Coverage: David Bellavia Medal of Honor press conference
Below, selected quotes. For the fuller context of each quote, watch the videos.
Thank you to Western and New York for love and support
David Bellavia opened the press conference acknowledging all of the Western New Yorkers who have contacted him over the past 72 hours and then discussed how the men who served in Vietnam didn't benefit from a warm homecoming, and that many veterans do not get the recognition they deserve.
"I just wish that more Vietnam veterans, Korean War veterans, everyone guys at V.A. hospitals. can feel half the love that Western York has given to me, and most importantly. the Gold Star families in Western New York and Rochester. These men and women have given up their sons and daughters and there's really, it's not just Memorial Day, it isn't one day a year for these families; it's every single day. And we still live with that and we still think about them. And you know I think about them, too."
The benefits of military enlistment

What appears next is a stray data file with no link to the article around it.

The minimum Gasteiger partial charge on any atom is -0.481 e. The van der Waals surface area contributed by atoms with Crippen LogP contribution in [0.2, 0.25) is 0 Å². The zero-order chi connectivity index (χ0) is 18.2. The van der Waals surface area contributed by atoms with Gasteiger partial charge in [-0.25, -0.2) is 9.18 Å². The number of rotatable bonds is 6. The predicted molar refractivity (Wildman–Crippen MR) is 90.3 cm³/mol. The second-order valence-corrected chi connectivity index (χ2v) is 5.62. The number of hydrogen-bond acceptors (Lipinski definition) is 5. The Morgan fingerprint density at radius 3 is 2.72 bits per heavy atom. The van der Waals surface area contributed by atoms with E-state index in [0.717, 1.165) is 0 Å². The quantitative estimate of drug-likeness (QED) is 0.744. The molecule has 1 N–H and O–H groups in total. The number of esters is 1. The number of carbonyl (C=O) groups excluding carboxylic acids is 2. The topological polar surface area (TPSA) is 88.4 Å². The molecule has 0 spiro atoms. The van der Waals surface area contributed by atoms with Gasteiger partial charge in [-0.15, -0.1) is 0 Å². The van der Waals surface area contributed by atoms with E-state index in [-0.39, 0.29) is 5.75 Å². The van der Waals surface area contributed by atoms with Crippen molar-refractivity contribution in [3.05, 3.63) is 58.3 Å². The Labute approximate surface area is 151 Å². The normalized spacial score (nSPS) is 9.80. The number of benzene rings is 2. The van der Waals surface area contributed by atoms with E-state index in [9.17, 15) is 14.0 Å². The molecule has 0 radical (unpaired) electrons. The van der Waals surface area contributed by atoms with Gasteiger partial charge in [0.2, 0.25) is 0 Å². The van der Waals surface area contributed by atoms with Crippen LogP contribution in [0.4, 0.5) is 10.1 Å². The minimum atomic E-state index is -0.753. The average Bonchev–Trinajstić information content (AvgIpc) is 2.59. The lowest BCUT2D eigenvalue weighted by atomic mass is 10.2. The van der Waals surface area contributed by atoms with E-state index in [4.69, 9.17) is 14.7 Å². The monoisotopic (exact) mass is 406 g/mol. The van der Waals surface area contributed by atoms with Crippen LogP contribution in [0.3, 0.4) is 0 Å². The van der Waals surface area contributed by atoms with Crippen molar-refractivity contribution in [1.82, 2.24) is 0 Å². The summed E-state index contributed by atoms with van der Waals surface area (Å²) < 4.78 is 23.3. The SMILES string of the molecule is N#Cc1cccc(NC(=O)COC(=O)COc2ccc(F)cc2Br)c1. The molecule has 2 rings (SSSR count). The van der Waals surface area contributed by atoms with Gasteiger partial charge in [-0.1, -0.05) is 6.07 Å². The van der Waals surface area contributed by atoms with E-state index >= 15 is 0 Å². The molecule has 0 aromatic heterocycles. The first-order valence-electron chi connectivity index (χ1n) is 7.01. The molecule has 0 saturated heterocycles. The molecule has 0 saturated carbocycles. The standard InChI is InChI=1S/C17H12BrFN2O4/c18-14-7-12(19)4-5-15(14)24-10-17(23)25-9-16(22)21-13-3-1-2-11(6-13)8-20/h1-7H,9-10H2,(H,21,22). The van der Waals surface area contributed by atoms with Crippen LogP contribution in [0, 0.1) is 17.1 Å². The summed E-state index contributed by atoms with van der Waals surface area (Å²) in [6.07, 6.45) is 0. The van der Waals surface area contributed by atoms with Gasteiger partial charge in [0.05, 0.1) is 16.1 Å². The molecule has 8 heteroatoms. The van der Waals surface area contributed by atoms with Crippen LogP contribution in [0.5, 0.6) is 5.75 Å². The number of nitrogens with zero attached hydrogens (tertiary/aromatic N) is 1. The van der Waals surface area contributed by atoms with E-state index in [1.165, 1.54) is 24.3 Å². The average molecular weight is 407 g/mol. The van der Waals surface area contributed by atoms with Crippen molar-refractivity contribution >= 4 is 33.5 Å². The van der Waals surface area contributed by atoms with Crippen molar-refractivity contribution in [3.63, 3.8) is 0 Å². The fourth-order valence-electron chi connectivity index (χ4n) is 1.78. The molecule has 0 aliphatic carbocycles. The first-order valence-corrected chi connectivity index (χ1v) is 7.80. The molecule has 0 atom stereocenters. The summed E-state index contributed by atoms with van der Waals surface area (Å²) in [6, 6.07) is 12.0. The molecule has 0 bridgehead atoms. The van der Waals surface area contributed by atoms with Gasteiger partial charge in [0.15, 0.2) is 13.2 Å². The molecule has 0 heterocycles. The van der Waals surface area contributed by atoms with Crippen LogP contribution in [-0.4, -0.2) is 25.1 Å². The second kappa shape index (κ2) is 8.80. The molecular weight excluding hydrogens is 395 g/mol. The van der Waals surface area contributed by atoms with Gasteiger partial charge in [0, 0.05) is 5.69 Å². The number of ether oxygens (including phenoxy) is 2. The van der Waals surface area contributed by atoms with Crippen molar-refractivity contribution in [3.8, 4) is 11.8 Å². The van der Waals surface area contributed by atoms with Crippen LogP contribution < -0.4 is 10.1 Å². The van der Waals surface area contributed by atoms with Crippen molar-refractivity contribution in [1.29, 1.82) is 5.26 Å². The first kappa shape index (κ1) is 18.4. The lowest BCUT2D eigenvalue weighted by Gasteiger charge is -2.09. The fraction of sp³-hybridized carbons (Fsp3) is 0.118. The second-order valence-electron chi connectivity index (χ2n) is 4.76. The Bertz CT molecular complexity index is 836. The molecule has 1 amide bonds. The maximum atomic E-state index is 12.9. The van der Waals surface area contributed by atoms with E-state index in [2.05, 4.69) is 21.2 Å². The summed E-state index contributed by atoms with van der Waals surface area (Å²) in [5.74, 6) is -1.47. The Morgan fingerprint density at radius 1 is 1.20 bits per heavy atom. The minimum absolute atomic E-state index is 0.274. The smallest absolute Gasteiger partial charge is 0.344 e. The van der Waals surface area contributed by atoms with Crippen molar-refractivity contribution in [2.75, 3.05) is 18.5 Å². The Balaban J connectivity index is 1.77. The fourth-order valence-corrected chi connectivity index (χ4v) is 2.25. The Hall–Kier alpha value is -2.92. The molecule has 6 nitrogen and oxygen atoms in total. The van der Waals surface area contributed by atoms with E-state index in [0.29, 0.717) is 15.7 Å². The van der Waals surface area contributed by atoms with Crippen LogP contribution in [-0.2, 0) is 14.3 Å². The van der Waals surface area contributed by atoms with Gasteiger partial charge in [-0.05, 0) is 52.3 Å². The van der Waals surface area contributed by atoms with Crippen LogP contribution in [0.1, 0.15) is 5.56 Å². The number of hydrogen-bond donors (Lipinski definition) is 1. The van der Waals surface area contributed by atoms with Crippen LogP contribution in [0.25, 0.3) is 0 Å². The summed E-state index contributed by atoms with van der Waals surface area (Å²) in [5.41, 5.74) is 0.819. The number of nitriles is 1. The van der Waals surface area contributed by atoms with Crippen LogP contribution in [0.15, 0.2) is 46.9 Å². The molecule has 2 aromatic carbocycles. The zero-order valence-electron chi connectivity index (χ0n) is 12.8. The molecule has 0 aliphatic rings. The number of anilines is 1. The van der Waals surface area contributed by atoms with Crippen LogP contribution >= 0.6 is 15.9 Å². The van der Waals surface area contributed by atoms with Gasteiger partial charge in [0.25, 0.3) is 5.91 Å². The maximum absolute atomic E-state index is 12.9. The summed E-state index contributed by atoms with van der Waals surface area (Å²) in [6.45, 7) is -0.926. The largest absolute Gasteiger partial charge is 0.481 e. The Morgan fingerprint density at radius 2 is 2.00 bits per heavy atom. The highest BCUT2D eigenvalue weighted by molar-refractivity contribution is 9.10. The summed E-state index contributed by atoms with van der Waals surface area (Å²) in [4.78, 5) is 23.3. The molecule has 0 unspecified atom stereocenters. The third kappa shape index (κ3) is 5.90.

"If there's anything that can come out of this, hopefully, young people in Western New York will we'll see their country as more worthy than anything else in their life. We are a very special institution, the United States Army, and I encourage as many people to look at that as an opportunity to better themselves but more importantly better their communities and their country."
The call from the president
Bellavia said he was told in August that he would be receiving a call from a top official in the Department of Defense, though he didn't know why. When the call was repeatedly delayed, he admitted to some frustration
"I really didn't know who that could have been. It could've been Secretary of the Army. It could've been Secretary of Defense. But that senior member of the DoD was very difficult to get on the phone. So no offense to Secretary of the Army; I'm sure he's a busy person. But he can't be that busy because there was a very difficult time to get that individual to allocate time. I had no idea that the senior member of the DoD, he was the senior member of the DoD, being the commander in chief.
"It was pretty humbling. It was pretty life altering.